Limitations of the study Conclusions

4.2. Limitations of the study
5. Conclusions
The implications for forensic practitioners who have to interpret THC toxicology from the witness box are challenging. THC kinetics in heavy users appears to be highly variable and there is no easy interpretation which will allow a useful estimation of time of use from a single measurement. The daily THC blood concentrations and urinary THC-COOH concentrations both showed expected patterns of monotonic decline over the whole seven days of the study. However the high daily variation in each makes it challenging to interpret these levels in the usual forensic situation where there is usually only one measurement of these analytes available from a single set of specimens taken at a variable PHA-680632 after an incident under forensic investigation.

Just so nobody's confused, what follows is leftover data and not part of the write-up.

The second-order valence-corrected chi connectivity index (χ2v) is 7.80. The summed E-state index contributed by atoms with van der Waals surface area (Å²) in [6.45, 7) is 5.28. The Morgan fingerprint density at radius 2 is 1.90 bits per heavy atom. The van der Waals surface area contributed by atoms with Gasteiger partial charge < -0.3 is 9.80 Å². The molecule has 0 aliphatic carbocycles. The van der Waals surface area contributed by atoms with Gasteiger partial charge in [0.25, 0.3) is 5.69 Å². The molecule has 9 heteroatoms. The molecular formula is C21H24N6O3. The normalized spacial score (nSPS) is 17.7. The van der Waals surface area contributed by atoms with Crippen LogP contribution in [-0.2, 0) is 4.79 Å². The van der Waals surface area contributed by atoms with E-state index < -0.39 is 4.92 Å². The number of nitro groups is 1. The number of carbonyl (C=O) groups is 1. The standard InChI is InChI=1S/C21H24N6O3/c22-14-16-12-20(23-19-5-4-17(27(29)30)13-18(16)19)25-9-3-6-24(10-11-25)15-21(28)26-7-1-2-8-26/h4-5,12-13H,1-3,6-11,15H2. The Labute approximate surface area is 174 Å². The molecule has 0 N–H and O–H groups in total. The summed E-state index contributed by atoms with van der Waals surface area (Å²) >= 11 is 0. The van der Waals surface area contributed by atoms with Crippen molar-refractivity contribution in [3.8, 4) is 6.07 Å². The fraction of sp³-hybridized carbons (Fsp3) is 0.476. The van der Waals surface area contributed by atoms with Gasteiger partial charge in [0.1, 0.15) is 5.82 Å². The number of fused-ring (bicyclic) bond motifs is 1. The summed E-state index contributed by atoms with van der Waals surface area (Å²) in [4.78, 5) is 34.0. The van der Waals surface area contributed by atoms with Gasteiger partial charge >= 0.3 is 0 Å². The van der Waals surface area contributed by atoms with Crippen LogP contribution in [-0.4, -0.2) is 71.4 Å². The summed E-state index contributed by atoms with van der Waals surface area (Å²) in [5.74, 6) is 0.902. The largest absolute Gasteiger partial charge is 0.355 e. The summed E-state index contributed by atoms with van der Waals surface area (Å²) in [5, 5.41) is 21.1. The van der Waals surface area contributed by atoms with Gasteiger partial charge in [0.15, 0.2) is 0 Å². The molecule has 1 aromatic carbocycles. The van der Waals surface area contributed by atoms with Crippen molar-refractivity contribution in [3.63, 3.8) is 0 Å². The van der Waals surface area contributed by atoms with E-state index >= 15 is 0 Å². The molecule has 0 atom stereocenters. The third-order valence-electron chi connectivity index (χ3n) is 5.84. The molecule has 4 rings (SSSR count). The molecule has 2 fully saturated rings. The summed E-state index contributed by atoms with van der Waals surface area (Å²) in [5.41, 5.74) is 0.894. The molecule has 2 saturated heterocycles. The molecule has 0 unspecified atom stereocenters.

α-PBP; Cathinone; Human phase I metabolism; Urine; LC–MS/MS; GC–MS
1. Introduction
Information about the metabolic pathways of α-pyrrolidinophenones is indispensable for regulating recreational use and determining the cause of death and poisoning in forensic or toxicological studies. Shima et al. [7] analyzed 19 urine samples obtained from α-PVP abusers and reported that the main metabolic pathways in humans included reduction of the ketone group and oxidation of the pyrrolidine ring. Springer et al. [4] and [5] and Peters et al. [6] reported the rat metabolism of α-PPP, MPPP and MPBP. α-PPP was metabolized extensively via reduction of the ketone group, oxidation of the pyrrolidine ring, 4′-hydroxylation of the phenyl ring, and degradation of the pyrrolidine ring to the primary amine [4]. The common metabolic pathways of MPPP and MPBP are hydroxylation of the tolyl group followed by oxidation to the corresponding carboxylic acid, oxidation of the pyrrolidine ring, and oxidative deamination [5] and [6].